Atomik Yaniro Power Review
Cons: Not great for novice users, large size means mounting location are potentially more limited, no real pinches
Manufacturer: Atomik Climbing Holds
Our Analysis and Test Results
This board was designed by Tony Yaniro, one of the god-fathers of climbing-specific training who was on climbing's cutting edge in the late 1970s through the 1990s. He was one of the first Americans to climb 5.14 and had many notable ascents, including Grand Illusion near Lake Tahoe, which was the first 5.13c (8a) in the world.
This rowdy board is geared for folks who have been hangboarding for a while or are already sending 5.11+. There are some decent holds on this board but the majority of the edges and pockets on this model are burly. The Yaniro Power hangboard is best for folks who are already doing mostly 2 and 3 fingered 2-armed hangs or one-armed with three (or four) finger hangs for the majority of their workouts. If this isn't you, then you'll be better off with a model that will offer you more options for your training progression. If this does sound like you, there is no better board for advanced climbers looking to take it to the next level.
Edges and Pockets
This model has the greatest number of pockets and edges of any model we tested. The downside for more novice climbers is that the majority of them are on the harder end of the spectrum. With that said, this model works for a greater range of users than the Beastmaker 2000, which is really geared toward 5.12+ climbers. This board is no doubt geared toward stronger climbers but will work for 5.11+ climbers through 5.15.
This model has four sets of four finger edges including 3/4-inch with a positive incut, 5/8-inch that is flat, 5/8 inch that is slightly sloped, and a pair of slightly slopped 3/8" edges. There is also a single 1" deep flat edge in the center of the board as well as a slightly positive 3/8" edge. Compared to other boards, this is a significant number of grips and this board would work for a climber already sending mid-to-harder 5.11s.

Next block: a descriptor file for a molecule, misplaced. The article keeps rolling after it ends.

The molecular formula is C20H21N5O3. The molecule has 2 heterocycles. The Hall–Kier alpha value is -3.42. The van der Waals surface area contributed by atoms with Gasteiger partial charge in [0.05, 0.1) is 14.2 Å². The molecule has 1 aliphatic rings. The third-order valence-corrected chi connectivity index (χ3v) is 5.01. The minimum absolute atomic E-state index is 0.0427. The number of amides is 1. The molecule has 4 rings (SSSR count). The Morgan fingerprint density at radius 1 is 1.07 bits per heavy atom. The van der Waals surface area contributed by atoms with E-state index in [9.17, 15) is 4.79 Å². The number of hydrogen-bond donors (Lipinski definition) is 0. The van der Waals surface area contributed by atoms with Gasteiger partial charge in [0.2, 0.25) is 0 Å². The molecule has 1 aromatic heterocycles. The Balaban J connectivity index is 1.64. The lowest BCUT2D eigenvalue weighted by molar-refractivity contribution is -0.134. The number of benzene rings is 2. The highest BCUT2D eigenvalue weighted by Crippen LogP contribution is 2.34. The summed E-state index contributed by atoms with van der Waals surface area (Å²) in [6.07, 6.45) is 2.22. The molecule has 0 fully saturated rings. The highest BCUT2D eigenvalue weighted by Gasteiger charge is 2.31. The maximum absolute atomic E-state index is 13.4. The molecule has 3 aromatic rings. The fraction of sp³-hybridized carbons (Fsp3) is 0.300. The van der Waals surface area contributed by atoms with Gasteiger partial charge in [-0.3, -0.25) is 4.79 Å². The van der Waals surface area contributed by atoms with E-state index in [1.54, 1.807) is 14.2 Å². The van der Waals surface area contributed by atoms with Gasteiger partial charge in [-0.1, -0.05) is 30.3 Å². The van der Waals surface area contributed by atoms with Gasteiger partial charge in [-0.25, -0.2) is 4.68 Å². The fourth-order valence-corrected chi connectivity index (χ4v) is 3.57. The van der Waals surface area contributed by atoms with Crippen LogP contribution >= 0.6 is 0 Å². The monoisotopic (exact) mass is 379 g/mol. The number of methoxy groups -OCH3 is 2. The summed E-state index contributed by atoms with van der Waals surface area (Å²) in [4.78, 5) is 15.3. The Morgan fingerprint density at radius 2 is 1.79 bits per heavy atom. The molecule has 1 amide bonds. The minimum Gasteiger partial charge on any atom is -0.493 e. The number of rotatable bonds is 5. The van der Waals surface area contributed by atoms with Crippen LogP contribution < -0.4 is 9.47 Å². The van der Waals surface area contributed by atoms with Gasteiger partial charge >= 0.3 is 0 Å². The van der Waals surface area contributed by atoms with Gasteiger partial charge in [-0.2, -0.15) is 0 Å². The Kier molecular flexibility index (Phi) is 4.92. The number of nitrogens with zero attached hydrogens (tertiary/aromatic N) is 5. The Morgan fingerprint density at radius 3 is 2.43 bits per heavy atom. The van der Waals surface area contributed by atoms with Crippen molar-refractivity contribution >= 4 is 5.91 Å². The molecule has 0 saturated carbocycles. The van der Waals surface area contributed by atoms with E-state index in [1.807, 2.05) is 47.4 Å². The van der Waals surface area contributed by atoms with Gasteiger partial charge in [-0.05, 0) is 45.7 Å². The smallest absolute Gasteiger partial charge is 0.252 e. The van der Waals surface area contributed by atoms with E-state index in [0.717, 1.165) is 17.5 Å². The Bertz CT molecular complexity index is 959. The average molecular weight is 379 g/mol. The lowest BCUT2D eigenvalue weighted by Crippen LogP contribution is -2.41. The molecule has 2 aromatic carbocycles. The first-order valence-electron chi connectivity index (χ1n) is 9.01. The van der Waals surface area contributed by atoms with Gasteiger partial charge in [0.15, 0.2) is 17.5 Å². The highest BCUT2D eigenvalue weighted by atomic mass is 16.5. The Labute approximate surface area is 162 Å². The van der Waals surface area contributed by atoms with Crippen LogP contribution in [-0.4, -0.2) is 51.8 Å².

While this model has more edges than all but the Trango Rock Prodigy, the main reason to get it is its impressive number of pockets. Besides the sheer number is Atomik's attention to detail on the shape of each pocket. Some have a slight downward slope, some are flat, while others are slightly positive. Nearly all of the pockets have a slightly more rounded edge which provides lots of support for your fingers while hanging.
This model has a ridiculous four pairs of three-finger pockets, five pairs of two-finger pockets, five pairs of one-finger pockets. The three-finger pockets are 1.5-inches rounded, 3/4-inch positive incut, 5/8-inch positive split-finger (claw hold), 5/8-inch flat. The five pairs of two-finger pockets include 1.5" rounded, 1-inch slightly positive, 3/4-inch slightly slopping, and a vicious 1/2-inch slightly slopping (more slopping than the 3/4-inch). The one-fingered pockets are 1.75-inch slightly rounded, 1.5-inch slightly rounded and a very elite .75-inch slightly rounded.
All of our testers felt this collection of pockets and edges offered one of the very best progressions of holds and was very near equal to our Editors' Choice winner. For all finger groupings, we were very happy with the selection of depths and shapes to help foster strength building and accommodate gains nicely. We didn't even feel like there was a gap missing that we wished this model had.
Slopers and jugs
This model has two fairly easy jugs as well as two long slopers that gradually increase in difficulty as you move further out towards the outside of the board. There is also a wider single sloper in the center of the board that rolls more steeply. None of these grips proved especially difficult but were perfect for warming up on or finishing our forearms off when we were already pretty pumped. The slick texture of this model also makes this model's slopers feel particularly pumpy.